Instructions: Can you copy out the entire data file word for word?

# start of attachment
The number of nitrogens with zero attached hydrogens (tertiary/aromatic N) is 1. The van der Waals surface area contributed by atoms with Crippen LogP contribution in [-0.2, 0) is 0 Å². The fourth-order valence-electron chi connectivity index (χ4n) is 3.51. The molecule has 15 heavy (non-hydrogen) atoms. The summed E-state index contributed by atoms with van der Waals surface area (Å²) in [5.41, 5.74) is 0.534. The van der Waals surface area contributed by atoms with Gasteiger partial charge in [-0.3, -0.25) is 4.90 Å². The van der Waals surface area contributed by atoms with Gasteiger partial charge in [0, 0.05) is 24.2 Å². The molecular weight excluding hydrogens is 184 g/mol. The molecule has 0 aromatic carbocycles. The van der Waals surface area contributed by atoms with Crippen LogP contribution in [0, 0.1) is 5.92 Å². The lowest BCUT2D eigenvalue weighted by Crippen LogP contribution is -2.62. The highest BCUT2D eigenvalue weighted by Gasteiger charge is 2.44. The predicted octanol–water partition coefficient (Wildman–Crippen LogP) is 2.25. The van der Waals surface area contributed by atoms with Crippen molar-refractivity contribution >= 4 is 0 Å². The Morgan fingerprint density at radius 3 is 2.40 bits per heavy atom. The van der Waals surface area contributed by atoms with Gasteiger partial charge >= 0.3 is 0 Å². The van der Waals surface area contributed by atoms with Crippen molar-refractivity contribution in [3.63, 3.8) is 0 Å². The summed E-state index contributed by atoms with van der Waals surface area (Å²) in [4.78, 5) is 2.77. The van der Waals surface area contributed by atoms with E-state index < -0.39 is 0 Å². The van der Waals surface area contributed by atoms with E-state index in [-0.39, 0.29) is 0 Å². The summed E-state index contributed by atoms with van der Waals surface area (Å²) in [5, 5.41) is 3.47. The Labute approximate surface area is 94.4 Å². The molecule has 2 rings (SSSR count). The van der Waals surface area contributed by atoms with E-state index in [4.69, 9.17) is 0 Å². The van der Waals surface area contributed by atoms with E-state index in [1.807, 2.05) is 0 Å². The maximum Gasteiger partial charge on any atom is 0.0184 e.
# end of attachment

The number of nitrogens with zero attached hydrogens (tertiary/aromatic N) is 1. The van der Waals surface area contributed by atoms with Crippen LogP contribution in [-0.2, 0) is 0 Å². The fourth-order valence-electron chi connectivity index (χ4n) is 3.51. The molecule has 15 heavy (non-hydrogen) atoms. The summed E-state index contributed by atoms with van der Waals surface area (Å²) in [5.41, 5.74) is 0.534. The van der Waals surface area contributed by atoms with Gasteiger partial charge in [-0.3, -0.25) is 4.90 Å². The van der Waals surface area contributed by atoms with Gasteiger partial charge in [0, 0.05) is 24.2 Å². The molecular weight excluding hydrogens is 184 g/mol. The molecule has 0 aromatic carbocycles. The van der Waals surface area contributed by atoms with Crippen LogP contribution in [0, 0.1) is 5.92 Å². The lowest BCUT2D eigenvalue weighted by Crippen LogP contribution is -2.62. The highest BCUT2D eigenvalue weighted by Gasteiger charge is 2.44. The predicted octanol–water partition coefficient (Wildman–Crippen LogP) is 2.25. The van der Waals surface area contributed by atoms with Crippen molar-refractivity contribution >= 4 is 0 Å². The Morgan fingerprint density at radius 3 is 2.40 bits per heavy atom. The van der Waals surface area contributed by atoms with Gasteiger partial charge >= 0.3 is 0 Å². The van der Waals surface area contributed by atoms with Crippen molar-refractivity contribution in [3.63, 3.8) is 0 Å². The summed E-state index contributed by atoms with van der Waals surface area (Å²) in [4.78, 5) is 2.77. The van der Waals surface area contributed by atoms with E-state index < -0.39 is 0 Å². The van der Waals surface area contributed by atoms with E-state index in [-0.39, 0.29) is 0 Å². The summed E-state index contributed by atoms with van der Waals surface area (Å²) in [5, 5.41) is 3.47. The Labute approximate surface area is 94.4 Å². The molecule has 2 rings (SSSR count). The van der Waals surface area contributed by atoms with E-state index in [4.69, 9.17) is 0 Å². The van der Waals surface area contributed by atoms with E-state index in [1.807, 2.05) is 0 Å². The maximum Gasteiger partial charge on any atom is 0.0184 e.